The Hancock location became the organization’s base of operations and the immediate success the tight-knit crew experienced there further tagged Eddie as an up and coming power player on the streets of Detroit. Using the top several floors to manufacture his product and the bottom several floors to sell it, the red brick, colonial-style building became a 24 hour drug den that racked up a steady flow of daily profits due to the quality and cheapness of the drugs being sold.
Celebrating their good fortunes and soaring business prospects, Eddie and Courtney bought neighboring estates in an upscale subdivision of houses in Southfield, the city that borders Detroit proper directly to the north, and raised their families side by side in caucasion- dominated suburbia, instead of in the city where they were plying their illicit trade in. Elaborate vacations and impromptu excursions to sporting events and music concerts became the norm for the pair and their families.
“Eddie Jackson really epitomized the post-riot underworld in the city,” McKinnon said. “Overnight, this guy went from a nobody to a millionaire. It was literally in a matter of months. He was just a kid from the neighborhood with a lot of ambition and street smarts. Before the riots in 1967, a young man like that might have gone the other way and have become a real success in the legitimate world. But the kids got disillusioned and people were moving out of the city, just as fast as the hustlers and big time dealers were coming in. They looked up to people like Marzette and Claxton, not the guy working the line shift at Ford.”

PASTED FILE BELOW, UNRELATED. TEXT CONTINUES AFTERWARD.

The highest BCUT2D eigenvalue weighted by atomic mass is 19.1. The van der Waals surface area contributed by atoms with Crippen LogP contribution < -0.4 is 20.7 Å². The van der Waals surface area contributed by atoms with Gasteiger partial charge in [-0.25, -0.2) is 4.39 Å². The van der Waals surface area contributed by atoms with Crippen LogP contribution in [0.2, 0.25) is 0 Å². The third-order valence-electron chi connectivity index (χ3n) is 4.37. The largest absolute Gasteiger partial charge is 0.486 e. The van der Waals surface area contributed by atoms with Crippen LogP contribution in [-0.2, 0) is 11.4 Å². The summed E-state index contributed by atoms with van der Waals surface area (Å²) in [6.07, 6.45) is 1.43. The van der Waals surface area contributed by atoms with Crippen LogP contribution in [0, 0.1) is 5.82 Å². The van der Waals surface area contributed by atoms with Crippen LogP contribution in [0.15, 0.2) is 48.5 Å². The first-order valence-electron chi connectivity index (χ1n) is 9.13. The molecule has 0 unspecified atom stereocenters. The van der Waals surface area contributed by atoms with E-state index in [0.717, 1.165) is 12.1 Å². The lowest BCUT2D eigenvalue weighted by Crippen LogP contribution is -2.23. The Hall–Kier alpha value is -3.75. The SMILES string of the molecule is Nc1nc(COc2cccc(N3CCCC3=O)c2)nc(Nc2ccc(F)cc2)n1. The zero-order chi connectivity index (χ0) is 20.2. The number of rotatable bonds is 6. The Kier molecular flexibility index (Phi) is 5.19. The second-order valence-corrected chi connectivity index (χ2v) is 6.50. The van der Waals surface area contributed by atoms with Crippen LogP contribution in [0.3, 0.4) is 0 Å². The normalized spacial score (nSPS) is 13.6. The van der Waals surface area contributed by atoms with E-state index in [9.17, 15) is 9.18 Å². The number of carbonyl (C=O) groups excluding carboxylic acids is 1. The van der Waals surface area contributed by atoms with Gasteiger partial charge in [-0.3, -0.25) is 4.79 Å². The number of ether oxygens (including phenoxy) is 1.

Everything seemed perfect and as 1971 began it was. Then, like a sudden earthquake, the ground which Eddie was footed became unstable and the way he made a living was put in jeopardy. Some of the cause of this instability had to do with Eddie personally. Most of it didn’t. No matter what the cause the fact was that the streets were engulfed in a war and Eddie and Courtney, although for all intents and purposes neutral in the dispute, were about to experience some collateral damage. And things were going to get worse before they got better.
A man of a short temper who had a penchant for holding grudges for even the smallest perceived slight, John Claxton was angered by how close Eddie had become to Henry Marzette. In Claxton’s mind, he had brought Jackson into the game and it was at his doorstep Jackson’s loyalty should lay. The fact that Marzette had swooped in and claimed Jackson as his protégé as well incensed him. The fact that he was encroaching upon his territory as Marzette’s favorite social companion, downright drove him crazy. Instead of Gentlemen John sitting next to Marzette at Marzette’s headquarters The Safari Room, a popular lounge and bar on Dexter, it was now Jackson. Instead of Claxton accompanying Marzette on his favored bi-costal jaunts, it was Eddie and Courtney.